LM Wins $27B Contract from US DoD for CH-53K | Defense Ties Strengthen with UK / France Cruise Missile Project | Philippines Navy AW159s to Get Spike NLOSMar 30, 2017 00:58 UTC
- The US Department of Defense is expected to award Lockheed Martin a multi-billion contract to start production of 200 new heavy cargo helicopters for the US Marines Corp by the end of the week. Colonel Hank Vanderborght, head of the Pentagon’s CH-53K King Stallion program, stated that each unit will cost $87 million on average and $105 million including spare parts and certain service contracts. The total value of the program is $27 billion. Developed by Lockheed’s helicopter subsidy Sikorsky, the CH-53K can lift 36,000 pounds and would replace the CH-53E Super Stallion, which has operated as the backbone of field logistics for the USMC since the mid-1980s.
- Boeing has received a $59 million contract modification to continue production for the USAF’s KC-46 tanker aircraft. The deal will see the company provide interim contracting support, a temporary service conducted in lieu of organic capability for a predetermined time. The deal allows Boeing to defer investment in all or part of required support resources. Work is expected to be complete by March, 2018.
- Navy Rear. Adm. Mat Winter is to take charge of the F-35 program office upon the retirement of program head Air Force Lt. Gen. Christopher Bogdan this summer. Winter, who is currently the F-35 deputy program executive officer, will assume the rank of vice admiral prior to assuming the role. Prior to joining the F-35 program in 2016, Winter acted as chief of Naval Research, working as program executive officer for Unmanned Aviation and Strike Weapons, and oversaw the development of the X-47, a stealthy unmanned aircraft that could autonomously launch from a carrier. He was also responsible for the Unmanned Carrier-Launched Airborne Surveillance and Strike (UCLASS) program before it was cancelled and transferred into a requirement for an unmanned tanking capability.
- Budget constraints in Argentina will prevent the government from buying too much defense gear, according to their Defense Minister, Julio Martinez. Plans to buy warplanes in the short-term have been dismissed, and the only defense spending earmarked by Buenos Ares is for a modest purchase of 12 Beechcraft Texan aircraft in order to train pilots. Martinez added that the Beechcraft aircraft could be used to fulfil the government’s goal of better patrolling borders with Paraguay and Brazil to stop drug flights.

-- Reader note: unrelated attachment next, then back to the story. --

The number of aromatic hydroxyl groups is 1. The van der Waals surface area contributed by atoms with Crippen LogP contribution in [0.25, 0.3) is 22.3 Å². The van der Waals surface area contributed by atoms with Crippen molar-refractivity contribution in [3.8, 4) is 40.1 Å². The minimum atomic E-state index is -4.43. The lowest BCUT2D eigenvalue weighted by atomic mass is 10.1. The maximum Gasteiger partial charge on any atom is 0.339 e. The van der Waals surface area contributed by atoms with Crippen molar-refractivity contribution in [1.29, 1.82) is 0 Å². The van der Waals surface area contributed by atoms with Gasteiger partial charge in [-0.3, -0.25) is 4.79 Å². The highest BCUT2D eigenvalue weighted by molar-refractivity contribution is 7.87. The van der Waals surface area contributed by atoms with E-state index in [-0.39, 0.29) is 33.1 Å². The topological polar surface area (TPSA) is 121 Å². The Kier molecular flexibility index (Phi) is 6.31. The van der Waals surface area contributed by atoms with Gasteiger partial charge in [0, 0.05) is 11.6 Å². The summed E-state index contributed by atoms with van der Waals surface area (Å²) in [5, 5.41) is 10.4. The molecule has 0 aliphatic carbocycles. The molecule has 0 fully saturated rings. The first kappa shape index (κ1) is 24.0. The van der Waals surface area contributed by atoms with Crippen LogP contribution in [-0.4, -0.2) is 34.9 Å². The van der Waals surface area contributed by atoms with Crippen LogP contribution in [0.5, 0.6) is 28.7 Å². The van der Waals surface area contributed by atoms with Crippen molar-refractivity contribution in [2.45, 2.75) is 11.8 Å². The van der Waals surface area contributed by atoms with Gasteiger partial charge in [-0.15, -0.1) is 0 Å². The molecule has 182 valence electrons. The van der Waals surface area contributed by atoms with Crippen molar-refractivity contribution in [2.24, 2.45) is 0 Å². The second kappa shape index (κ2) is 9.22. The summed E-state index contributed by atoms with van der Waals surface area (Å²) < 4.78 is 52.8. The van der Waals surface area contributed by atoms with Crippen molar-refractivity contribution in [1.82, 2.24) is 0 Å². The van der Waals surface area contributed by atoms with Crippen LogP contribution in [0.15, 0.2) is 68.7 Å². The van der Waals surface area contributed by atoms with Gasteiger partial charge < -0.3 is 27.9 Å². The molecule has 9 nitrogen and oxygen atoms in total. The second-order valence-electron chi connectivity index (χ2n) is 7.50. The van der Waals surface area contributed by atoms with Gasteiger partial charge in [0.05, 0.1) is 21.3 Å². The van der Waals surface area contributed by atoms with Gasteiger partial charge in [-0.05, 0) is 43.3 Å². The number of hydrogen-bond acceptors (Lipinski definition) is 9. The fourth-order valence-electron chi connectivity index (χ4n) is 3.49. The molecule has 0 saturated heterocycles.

Middle East & North Africa
- Leonardo will supply Pakistan with additional AgustaWestland AW139 twin-engine helicopters for use in utility, search-and-rescue, and emergency medical operations. The exact numbers of rotorcraft remain undisclosed but will be delivered from the start of next year. A press release by the company stated that the deal is “a major achievement for Leonardo expanding the already successful presence of the AW139 model in the country.”
- France and the UK are to commence a new joint project to develop a new cruise missile program led by MDBD Missile Systems. Under the terms of the pact, signed by British Defense Minister Harriett Baldwin and French counterpart Laurent Collet-Billon, each country will contribute roughly $62 million for the Future Cruise / Anti-Ship Weapon program, which seeks to introduce a new generation of missiles to be the successor to the Harpoon, SCALP and Storm Shadow. A three-year concept development phase will focus on developing new capabilities that will allow each armed force to perform enhanced anti-ship and deep-strike missions.
- Myanmar has received an upgrade package for their MiG-29 from Russia’s RAC MiG. The upgrade carried out on the 10 fighters, referred to as MiG-29SM, is a cheaper alternative to the MiG-29UPG modification undertaken by India, retaining the aircraft’s original N-019E radar but with some technology improvements and new parts. Malaysia and Bangladesh are now being offered the same upgrade package for their respective MiG-29 fleets.
- The Philippines Navy is to equip its AugustaWestland AW159 naval helicopters with Spike non-line of sight (NLOS) missiles. Originally designed as an anti-tank munition, the Spike NLOS was chosen for its ability to engage enemy vessels beyond visual range of up to 25km and possesses a built-in camera that allows it to be operated day or night. The missile’s manufacturer Rafael said the system can “be operated in either direct attack or mid-course navigation based on target coordinates only. These modes enable defeat of long-range hidden targets, with pinpoint precision, damage assessment and the obtaining of real-time intelligence.”
- South Korean Spike NLOS: